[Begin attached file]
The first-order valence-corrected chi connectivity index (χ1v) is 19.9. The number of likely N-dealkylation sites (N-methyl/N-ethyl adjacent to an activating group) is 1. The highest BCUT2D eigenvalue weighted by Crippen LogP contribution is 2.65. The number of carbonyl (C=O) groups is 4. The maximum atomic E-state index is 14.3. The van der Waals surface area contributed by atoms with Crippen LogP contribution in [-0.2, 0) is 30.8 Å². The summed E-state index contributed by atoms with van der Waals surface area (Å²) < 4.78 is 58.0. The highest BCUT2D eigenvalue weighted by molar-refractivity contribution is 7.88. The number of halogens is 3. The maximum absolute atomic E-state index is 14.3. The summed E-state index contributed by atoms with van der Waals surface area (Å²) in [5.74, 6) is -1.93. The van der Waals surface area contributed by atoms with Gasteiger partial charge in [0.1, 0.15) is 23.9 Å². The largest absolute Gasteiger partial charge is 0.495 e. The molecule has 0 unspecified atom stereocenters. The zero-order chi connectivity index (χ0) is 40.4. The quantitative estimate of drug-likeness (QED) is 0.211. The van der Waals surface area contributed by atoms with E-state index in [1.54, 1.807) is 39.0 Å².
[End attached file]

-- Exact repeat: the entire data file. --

The first-order valence-corrected chi connectivity index (χ1v) is 19.9. The number of likely N-dealkylation sites (N-methyl/N-ethyl adjacent to an activating group) is 1. The highest BCUT2D eigenvalue weighted by Crippen LogP contribution is 2.65. The number of carbonyl (C=O) groups is 4. The maximum atomic E-state index is 14.3. The van der Waals surface area contributed by atoms with Crippen LogP contribution in [-0.2, 0) is 30.8 Å². The summed E-state index contributed by atoms with van der Waals surface area (Å²) < 4.78 is 58.0. The highest BCUT2D eigenvalue weighted by molar-refractivity contribution is 7.88. The number of halogens is 3. The maximum absolute atomic E-state index is 14.3. The summed E-state index contributed by atoms with van der Waals surface area (Å²) in [5.74, 6) is -1.93. The van der Waals surface area contributed by atoms with Gasteiger partial charge in [0.1, 0.15) is 23.9 Å². The largest absolute Gasteiger partial charge is 0.495 e. The molecule has 0 unspecified atom stereocenters. The zero-order chi connectivity index (χ0) is 40.4. The quantitative estimate of drug-likeness (QED) is 0.211. The van der Waals surface area contributed by atoms with E-state index in [1.54, 1.807) is 39.0 Å².